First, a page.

Phelps also notes that the parts “are written in the same hand as the copyist of MFS, with the exception of the viola and contrabass parts, which are in Beach’s hand.”[5] Beach’s close involvement in preparing for the premiere, and the fact that the manuscript parts flowed directly from the manuscript score, all under her supervision, provide support for the decision to consider the parts as equal in status with the score.

One passage of the Kyrie provides ample evidence for the value of treating the manuscript parts as primary source materials. In measures 37–40, the upper winds and strings enter at a dynamic level of pp, while the lower winds and strings have mf as they double the tenors and basses of the chorus. All parts then crescendo to f in measure 41 in support of the full chorus. Both the paired oboes and paired clarinets have “staggered” entries with opposing stems, with oboe 2 and clarinet 1 entering pp in measure 37, followed by clarinet 2 and oboe 1 in measure 38. The manuscript score provides each oboe with its own pp marking, while a single cresc. below the staff (beat 3 of m. 38) suffices for both parts; in the clarinet staff, only clarinet 1 has pp, and again, a single cresc. below the staff (beat 3 of m. 38) applies to both instruments (see example 2).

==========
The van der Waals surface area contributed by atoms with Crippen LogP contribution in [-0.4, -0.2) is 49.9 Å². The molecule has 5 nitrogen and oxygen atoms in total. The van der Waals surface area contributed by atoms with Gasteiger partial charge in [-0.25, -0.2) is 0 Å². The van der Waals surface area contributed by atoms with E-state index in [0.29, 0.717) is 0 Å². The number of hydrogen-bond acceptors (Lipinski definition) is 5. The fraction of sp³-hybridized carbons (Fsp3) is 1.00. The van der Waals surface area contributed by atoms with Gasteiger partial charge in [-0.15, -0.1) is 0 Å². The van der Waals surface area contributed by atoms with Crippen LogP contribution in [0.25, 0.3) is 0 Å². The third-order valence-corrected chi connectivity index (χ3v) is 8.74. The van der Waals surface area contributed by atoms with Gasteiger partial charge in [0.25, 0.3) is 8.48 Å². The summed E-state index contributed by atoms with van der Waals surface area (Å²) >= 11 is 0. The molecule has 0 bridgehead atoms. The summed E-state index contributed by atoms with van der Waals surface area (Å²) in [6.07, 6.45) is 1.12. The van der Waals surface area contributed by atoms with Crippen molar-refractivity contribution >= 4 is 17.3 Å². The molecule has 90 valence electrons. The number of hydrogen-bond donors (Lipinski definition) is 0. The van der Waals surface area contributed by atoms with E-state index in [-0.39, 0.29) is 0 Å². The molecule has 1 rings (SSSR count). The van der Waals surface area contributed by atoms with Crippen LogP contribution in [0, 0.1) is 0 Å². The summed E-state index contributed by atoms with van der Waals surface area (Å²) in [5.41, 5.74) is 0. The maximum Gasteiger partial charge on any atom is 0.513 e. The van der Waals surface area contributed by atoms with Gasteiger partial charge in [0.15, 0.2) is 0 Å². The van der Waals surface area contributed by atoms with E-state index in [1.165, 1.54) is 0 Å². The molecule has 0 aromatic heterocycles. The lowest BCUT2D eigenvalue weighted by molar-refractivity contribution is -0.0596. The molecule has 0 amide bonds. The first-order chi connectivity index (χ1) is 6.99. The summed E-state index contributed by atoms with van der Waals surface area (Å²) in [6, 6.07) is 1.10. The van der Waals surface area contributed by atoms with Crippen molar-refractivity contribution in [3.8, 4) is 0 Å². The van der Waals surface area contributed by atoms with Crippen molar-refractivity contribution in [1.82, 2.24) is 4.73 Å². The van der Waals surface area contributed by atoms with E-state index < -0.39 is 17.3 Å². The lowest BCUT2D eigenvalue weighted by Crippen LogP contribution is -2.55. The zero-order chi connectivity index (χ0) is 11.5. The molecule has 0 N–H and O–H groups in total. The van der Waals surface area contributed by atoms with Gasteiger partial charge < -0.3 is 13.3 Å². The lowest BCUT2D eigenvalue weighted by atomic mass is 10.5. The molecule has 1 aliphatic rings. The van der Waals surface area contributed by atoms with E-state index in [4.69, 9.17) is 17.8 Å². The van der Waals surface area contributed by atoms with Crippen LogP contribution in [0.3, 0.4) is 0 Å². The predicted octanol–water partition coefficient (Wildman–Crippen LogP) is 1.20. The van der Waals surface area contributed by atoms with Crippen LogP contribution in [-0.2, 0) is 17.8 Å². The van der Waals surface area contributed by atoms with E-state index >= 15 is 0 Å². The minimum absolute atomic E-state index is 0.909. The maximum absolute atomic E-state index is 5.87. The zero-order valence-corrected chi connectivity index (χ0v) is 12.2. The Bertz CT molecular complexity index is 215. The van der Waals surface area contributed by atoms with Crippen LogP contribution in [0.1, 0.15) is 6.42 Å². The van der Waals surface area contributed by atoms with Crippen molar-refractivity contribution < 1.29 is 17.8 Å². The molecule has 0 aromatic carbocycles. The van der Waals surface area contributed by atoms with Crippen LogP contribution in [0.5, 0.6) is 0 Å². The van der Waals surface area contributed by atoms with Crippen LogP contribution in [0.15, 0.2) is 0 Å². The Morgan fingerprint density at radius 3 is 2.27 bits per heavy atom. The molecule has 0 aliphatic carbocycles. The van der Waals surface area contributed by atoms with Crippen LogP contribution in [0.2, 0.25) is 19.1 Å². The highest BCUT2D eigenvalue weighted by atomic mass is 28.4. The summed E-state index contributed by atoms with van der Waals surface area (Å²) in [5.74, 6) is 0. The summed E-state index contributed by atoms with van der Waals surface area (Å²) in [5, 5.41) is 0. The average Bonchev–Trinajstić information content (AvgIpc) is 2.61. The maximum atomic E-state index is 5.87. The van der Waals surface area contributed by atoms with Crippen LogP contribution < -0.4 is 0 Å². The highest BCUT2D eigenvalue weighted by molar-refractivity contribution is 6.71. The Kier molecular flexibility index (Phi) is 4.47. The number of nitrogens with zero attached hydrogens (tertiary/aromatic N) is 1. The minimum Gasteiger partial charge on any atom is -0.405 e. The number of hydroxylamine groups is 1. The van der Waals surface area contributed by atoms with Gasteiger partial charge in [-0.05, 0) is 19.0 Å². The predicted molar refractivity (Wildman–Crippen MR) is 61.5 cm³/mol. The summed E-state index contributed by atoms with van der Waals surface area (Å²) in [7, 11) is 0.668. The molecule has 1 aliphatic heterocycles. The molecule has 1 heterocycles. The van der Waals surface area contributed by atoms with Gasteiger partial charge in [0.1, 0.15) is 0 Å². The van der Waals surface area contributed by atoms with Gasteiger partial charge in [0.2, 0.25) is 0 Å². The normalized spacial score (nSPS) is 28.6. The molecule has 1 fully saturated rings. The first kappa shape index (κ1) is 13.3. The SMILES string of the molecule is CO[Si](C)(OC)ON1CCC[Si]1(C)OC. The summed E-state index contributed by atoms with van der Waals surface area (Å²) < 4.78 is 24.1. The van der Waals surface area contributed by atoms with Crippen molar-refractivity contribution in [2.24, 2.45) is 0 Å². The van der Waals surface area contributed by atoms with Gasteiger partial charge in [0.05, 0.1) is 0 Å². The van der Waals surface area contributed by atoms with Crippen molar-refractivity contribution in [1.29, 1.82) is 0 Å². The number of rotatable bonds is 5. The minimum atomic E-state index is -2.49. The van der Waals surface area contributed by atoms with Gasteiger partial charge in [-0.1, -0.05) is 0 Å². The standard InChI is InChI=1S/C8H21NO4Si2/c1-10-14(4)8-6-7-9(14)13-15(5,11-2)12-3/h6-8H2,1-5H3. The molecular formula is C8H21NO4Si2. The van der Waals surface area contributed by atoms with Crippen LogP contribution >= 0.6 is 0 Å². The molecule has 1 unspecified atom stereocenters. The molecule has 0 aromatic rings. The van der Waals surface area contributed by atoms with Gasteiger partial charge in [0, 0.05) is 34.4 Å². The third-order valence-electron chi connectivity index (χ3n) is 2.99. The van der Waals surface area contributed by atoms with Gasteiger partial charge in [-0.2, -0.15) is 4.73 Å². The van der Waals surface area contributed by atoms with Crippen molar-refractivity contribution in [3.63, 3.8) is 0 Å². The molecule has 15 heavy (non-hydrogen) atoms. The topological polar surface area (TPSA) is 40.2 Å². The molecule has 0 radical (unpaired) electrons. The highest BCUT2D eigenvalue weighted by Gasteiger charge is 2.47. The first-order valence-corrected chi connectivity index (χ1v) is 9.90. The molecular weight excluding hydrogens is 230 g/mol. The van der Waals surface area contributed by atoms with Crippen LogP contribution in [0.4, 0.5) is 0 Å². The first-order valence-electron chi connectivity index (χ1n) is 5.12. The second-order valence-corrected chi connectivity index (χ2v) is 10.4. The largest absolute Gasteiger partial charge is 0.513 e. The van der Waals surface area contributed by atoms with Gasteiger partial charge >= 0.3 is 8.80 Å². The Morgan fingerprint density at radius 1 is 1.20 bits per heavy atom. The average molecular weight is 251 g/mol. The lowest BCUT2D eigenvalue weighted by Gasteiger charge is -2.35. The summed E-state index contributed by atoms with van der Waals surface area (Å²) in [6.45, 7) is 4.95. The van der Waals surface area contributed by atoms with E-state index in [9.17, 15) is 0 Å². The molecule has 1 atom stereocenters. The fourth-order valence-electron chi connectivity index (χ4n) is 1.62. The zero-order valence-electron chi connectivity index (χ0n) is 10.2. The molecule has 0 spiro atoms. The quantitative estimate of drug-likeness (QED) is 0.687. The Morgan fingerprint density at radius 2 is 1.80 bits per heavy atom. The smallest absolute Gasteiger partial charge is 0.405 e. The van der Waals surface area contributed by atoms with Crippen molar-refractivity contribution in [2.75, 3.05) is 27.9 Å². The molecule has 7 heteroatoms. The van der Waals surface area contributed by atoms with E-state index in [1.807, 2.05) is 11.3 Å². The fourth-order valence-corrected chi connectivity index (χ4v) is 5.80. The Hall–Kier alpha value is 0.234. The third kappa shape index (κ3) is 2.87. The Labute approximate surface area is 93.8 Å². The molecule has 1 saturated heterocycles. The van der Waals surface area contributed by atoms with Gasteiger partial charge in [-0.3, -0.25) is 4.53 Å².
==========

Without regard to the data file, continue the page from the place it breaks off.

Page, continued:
Example 2. Beach, Grand Mass in E-Flat Major, Kyrie, oboe 1–2 and clarinet 1–2, mm. 37–42 (manuscript score).

Example 2

The parts, however, provide more detail, supplying oboe 1 with its own cresc. (beat 1 of m. 39; example 3a), oboe 2 with the tie for measures 39–40 (example 3b), clarinet 1 with its own cresc. (beat 1 of m. 39, moved in the edition to coincide with clarinet 2 on beat 3 in m. 38; example 3c), and clarinet 2 with its own pp (beat 1 of m. 38; example 3d).

Example 3a. Beach, Grand Mass in E-Flat Major, Kyrie, oboe 1, mm. 38–41 (manuscript part).

Example 3a

Example 3b. Beach, Grand Mass in E-Flat Major, Kyrie, oboe 2, mm. 37–42 (manuscript part).

Example 3b

Example 3c. Beach, Grand Mass in E-Flat Major, Kyrie, clarinet 1, mm. 37–42 (manuscript part).

Example 3c

Example 3d. Beach, Grand Mass in E-Flat Major, Kyrie, clarinet 2, mm. 37–42 (manuscript part).

Example 3d

As in Paine’s symphony, with the accent for clarinet 2 only supplied in the performance part, the parts here, being written for each specific instrument, provide details of performance that are simply not written out in the score; example 4 shows how they are implemented in Phelps’s edition of the mass for A-R.[6] These examples help to illustrate how a score is in some respects a more generalized representation of the work, existing at a remove from actual performance, while the parts are right there at the level of performance, where each individual player requires his or her part to be fully and completely notated.